Written by Grant England AP225, Fall 2011
Responsive materials are materials which change in response to environmental stimuli. Examples include hydrogels or other polymer gels (which can change size upon response to a stimulus), photochromic or thermochromic materials (which change color or opacity),piezoelectric or piezoresistive materials (which incur a voltage or resistivity change when stressed), light-emitting materials, and thermoelectric materials. They differ from active materials in that they cannot be changed programmably, but change only with response to environmental stimuli and usually require a finite amount of time to undergo the phase transition from one state to the other.
Responsive Material Applications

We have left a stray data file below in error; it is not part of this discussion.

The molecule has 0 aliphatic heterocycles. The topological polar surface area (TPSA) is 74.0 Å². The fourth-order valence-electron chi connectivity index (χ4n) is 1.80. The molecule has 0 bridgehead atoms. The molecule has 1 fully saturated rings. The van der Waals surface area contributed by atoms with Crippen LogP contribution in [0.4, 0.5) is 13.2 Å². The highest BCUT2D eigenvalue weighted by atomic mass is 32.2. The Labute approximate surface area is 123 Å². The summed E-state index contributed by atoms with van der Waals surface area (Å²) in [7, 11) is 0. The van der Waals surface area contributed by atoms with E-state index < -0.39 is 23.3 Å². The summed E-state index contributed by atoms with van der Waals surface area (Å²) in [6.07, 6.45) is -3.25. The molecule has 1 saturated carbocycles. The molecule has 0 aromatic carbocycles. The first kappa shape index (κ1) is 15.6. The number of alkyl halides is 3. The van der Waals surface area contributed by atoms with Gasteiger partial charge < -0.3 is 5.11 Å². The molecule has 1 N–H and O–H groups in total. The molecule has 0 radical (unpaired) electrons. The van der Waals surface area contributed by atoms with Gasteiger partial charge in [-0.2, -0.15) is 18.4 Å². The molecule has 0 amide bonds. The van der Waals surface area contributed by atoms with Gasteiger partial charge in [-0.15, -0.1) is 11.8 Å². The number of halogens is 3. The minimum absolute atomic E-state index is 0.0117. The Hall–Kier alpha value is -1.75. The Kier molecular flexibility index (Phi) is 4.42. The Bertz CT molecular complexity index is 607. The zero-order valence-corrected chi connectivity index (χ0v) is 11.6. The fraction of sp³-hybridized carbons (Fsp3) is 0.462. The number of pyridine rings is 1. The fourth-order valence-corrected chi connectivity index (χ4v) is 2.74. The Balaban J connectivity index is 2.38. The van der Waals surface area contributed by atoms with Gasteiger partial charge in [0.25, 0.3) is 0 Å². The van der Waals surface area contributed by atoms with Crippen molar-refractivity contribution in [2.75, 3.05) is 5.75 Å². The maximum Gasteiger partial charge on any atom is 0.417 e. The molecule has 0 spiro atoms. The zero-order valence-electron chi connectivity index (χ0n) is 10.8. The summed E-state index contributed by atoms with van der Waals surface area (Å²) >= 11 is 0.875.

Responsive materials have applications that affect most of our everyday lives. Digital weight scales use piezoelectric strain gauges to determine weight. Transition (c) lenses use photochromic material to tint in response to UV light.
This powerpoint shows several examples of responsive "smart" materials.
By using materials which change shape or conformation upon environmental stimuli, self-cleaning surfaces can be created by using bio-inspired microfloret design which opens and closes to prevent biofouling.
Dow Corning has created a new fabric material which is pliable under normal conditions, but becomes rigid when applied to a stress.